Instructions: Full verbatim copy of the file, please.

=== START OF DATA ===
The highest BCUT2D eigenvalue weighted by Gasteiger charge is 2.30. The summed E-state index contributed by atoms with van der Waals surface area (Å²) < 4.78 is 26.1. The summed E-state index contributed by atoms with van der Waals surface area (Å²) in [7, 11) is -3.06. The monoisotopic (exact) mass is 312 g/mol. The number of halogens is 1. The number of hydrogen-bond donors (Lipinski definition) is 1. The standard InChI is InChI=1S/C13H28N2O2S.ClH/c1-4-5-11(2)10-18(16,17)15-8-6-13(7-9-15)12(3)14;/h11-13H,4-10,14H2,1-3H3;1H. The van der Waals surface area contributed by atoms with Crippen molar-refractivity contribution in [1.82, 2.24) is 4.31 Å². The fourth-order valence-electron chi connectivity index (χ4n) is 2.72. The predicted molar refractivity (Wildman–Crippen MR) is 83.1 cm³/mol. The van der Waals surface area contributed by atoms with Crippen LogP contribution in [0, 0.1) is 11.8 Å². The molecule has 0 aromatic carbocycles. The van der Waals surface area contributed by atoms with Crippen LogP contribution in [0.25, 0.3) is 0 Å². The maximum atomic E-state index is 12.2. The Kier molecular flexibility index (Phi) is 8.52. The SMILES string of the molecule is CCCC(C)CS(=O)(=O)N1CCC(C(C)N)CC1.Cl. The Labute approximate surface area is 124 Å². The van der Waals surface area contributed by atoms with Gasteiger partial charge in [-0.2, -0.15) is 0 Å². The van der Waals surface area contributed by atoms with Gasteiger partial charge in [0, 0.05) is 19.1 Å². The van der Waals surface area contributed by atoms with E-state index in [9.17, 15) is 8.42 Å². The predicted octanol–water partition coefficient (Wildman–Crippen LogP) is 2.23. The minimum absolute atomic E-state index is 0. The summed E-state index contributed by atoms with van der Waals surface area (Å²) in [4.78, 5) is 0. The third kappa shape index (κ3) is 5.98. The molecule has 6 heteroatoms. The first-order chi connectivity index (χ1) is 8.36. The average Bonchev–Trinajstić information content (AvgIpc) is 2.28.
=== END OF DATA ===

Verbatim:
The highest BCUT2D eigenvalue weighted by Gasteiger charge is 2.30. The summed E-state index contributed by atoms with van der Waals surface area (Å²) < 4.78 is 26.1. The summed E-state index contributed by atoms with van der Waals surface area (Å²) in [7, 11) is -3.06. The monoisotopic (exact) mass is 312 g/mol. The number of halogens is 1. The number of hydrogen-bond donors (Lipinski definition) is 1. The standard InChI is InChI=1S/C13H28N2O2S.ClH/c1-4-5-11(2)10-18(16,17)15-8-6-13(7-9-15)12(3)14;/h11-13H,4-10,14H2,1-3H3;1H. The van der Waals surface area contributed by atoms with Crippen molar-refractivity contribution in [1.82, 2.24) is 4.31 Å². The fourth-order valence-electron chi connectivity index (χ4n) is 2.72. The predicted molar refractivity (Wildman–Crippen MR) is 83.1 cm³/mol. The van der Waals surface area contributed by atoms with Crippen LogP contribution in [0, 0.1) is 11.8 Å². The molecule has 0 aromatic carbocycles. The van der Waals surface area contributed by atoms with Crippen LogP contribution in [0.25, 0.3) is 0 Å². The maximum atomic E-state index is 12.2. The Kier molecular flexibility index (Phi) is 8.52. The SMILES string of the molecule is CCCC(C)CS(=O)(=O)N1CCC(C(C)N)CC1.Cl. The Labute approximate surface area is 124 Å². The van der Waals surface area contributed by atoms with Gasteiger partial charge in [-0.2, -0.15) is 0 Å². The van der Waals surface area contributed by atoms with Gasteiger partial charge in [0, 0.05) is 19.1 Å². The van der Waals surface area contributed by atoms with E-state index in [9.17, 15) is 8.42 Å². The predicted octanol–water partition coefficient (Wildman–Crippen LogP) is 2.23. The minimum absolute atomic E-state index is 0. The summed E-state index contributed by atoms with van der Waals surface area (Å²) in [4.78, 5) is 0. The third kappa shape index (κ3) is 5.98. The molecule has 6 heteroatoms. The first-order chi connectivity index (χ1) is 8.36. The average Bonchev–Trinajstić information content (AvgIpc) is 2.28.